• BIM and IPD (Integrated Project Delivery) — the designers, contractors and sub contractors work together to design, layout and detail the project. Construction cost savings in the 10% to 20% range are being reported. At this time most of these projects for owners are unique projects where the team comes together for the single project, the objects and modeling techniques are unique to the project and not standardized for the long term needs of the owner. The owner needs to set guidelines to insure consistency across their projects in the future.
Next Phase — the next few years will find a significant refinement to our practices.
  • Detailed BIM — the designers will move away from modeling for paper drawings and towards modeling for construction on all projects. The IPD concept of complete models will become the standard for modeling, even on non-IPD projects, as it is the increased accuracy and completeness of the model that is of tremendous value. The future will be different for AEC professionals, one or all of these conditions will exist:
    • Architects and engineers will need to learn more about construction
    • A new line of consultants may emerge to advise designers on constructability
    • Contractors and sub-contractors will take over the “contract document” phase and architects and engineers will end their work at “design development”.
The cost savings of today’s IPD will be the new “standard of practice”.
Facilities Management
Once #4 above becomes the standard of practice the construction process will be individually better, but most owners have multiple projects under construction and a few to thousands of properties that are in use. Owners need to look beyond the individual projects. At this time a handful of owners are thinking this far into the future, at some point, they all will.
As long as owners are getting unique models with no consistency for assemblies, objects and property data the tremendous savings from BIM will not be realized. The operations, maintenance and facilities management of owner’s buildings will exceed the original cost of construction in ten to twenty years depending upon the building. A few years ago, I was the CEO of company that created one of the first suites of Internet based facilities software products. I meet with scores of major companies and agencies around the world and the stories I heard were almost unbelievable, for example:
  • When an air conditioner breaks in an embassy a person from the US must fly to the site to see what model is on the roof.
  • A major worldwide bank did not know how many buildings they had in the UK, the range was 25 to 50.
  • A major insurance company ordered 300 chairs for a major meeting, but then realized they could not store them because the storage room at their facility was full with 400 chairs (yes, they could have used them).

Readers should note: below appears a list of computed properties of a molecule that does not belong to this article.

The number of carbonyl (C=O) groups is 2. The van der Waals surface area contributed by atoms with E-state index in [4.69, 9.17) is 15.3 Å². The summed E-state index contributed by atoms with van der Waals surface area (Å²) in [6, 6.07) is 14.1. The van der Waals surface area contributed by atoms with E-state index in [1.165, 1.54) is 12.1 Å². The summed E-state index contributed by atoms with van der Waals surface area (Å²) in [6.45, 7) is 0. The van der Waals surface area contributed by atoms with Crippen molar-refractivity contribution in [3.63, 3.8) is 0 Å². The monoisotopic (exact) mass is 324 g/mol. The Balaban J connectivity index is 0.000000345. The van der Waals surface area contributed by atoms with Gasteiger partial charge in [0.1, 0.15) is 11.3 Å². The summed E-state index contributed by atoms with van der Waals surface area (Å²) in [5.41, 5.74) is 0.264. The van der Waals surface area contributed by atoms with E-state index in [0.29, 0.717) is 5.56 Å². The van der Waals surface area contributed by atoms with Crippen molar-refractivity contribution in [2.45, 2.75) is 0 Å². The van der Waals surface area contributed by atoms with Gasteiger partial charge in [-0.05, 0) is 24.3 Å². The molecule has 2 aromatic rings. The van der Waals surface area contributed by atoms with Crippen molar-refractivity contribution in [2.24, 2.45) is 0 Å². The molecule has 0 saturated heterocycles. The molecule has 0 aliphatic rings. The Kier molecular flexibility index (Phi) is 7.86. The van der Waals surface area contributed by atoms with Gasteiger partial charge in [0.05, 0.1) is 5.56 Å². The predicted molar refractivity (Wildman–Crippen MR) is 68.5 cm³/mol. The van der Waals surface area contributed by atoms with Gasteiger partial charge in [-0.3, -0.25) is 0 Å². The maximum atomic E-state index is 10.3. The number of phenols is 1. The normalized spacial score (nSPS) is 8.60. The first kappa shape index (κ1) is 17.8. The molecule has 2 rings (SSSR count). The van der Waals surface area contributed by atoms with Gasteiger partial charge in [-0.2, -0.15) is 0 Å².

• A major automobile manufacturer has a complex of 15 buildings, they move over 100 people a day, they have no idea what they have available for desks, chairs, computers. They are not sure what rooms and cubes are connected to what networks.
  • A REIT decided to decrease their portfolio of buildings in several states; they believed it had a value of $300M. They discovered they had no drawings or photographs, so they sent teams out to survey the buildings, when they were done they discovered they had assets of only $45M.
  • We surveyed all the banks in California for a major worldwide bank, we found several locations where they thought they had two buildings one on First Street and another on Jones Street, what they had is one building at the intersection, with an address on both streets.
When these stories are multiplied over and over again the cost implications are tremendous. Major companies occupy thousands of buildings. Often they hire management companies to maintain, operate, clean and even take responsibility for facilities relocations and rebuilding so the expense may just be a single line item in their profit and loss statement, they do not see the wasted money. I have no doubt that if they had BIM projects of all their buildings, furniture, equipment and employee locations that their savings would be in the 20% to 50% range.
The Future
  • Integrated BIM – Owners need to start immediately setting standards for their BIM projects. They need to provide the objects that their designers will use, or they need to get the manufacturers that they work with to provide the objects. They need to be consistent across all projects. Standardization on space designs, assemblies and objects and the data attached and associated is critical. The Reed SmartBIM site (www.SmartBIM.com) shows the concept, the Spaces section shows how an owner could created complete models of each of their spaces populated with the equipment and furnishing needed, including services like power, communications, etc. During construction, the BIM project must be updated with changes and substitutions. These steps will insure the downstream value and use of the BIM projects. These BIM projects can be integrated into companies GIS systems. The sooner owners get integrated BIM projects (BIM, IPD, and FM) the sooner they will see unbelievable savings.
Conclusion
BIM projects and the data most likely touches several departments within your company, 1) architecture and engineering, 2) site selection, 3) operations, 4) procurement, 5) franchising, 6) HR, 7) estimating, 8) FM, and more. We are already seeing departments individually looking into what BIM means to their operations but false starts and misdirection will happen if a collective plan is not put in place. We are also seeing a lot of misconceptions about what BIM can do. Care should be taken to insure you are getting accurate advice or you will believe BIM may do more than it can, or it will be easier to implement than it is.
There are some actions you can take immediately that will have significant value. Start by creating or standardizing on, assemblies and objects and have your architects and engineers use them on all your projects now.
Owners need to understand the total impact of BIM. Put together a committee to bring all that will be impacted together and start to guide your consultants down a path that will save you time and money. Facilities are usually the greatest expense of a company, after employees, and we are now entering an era where the savings can be 20% to 40% on all facility related costs. All companies will do this eventually; the sooner you act the sooner you start saving.
Reed can help in this process; contact me if you are interested in learning more. Dennis.neeley@reedbusiness.com


Source:
Owners — What Should You Do About BIM? | Construction Industry News | Reed Construction Data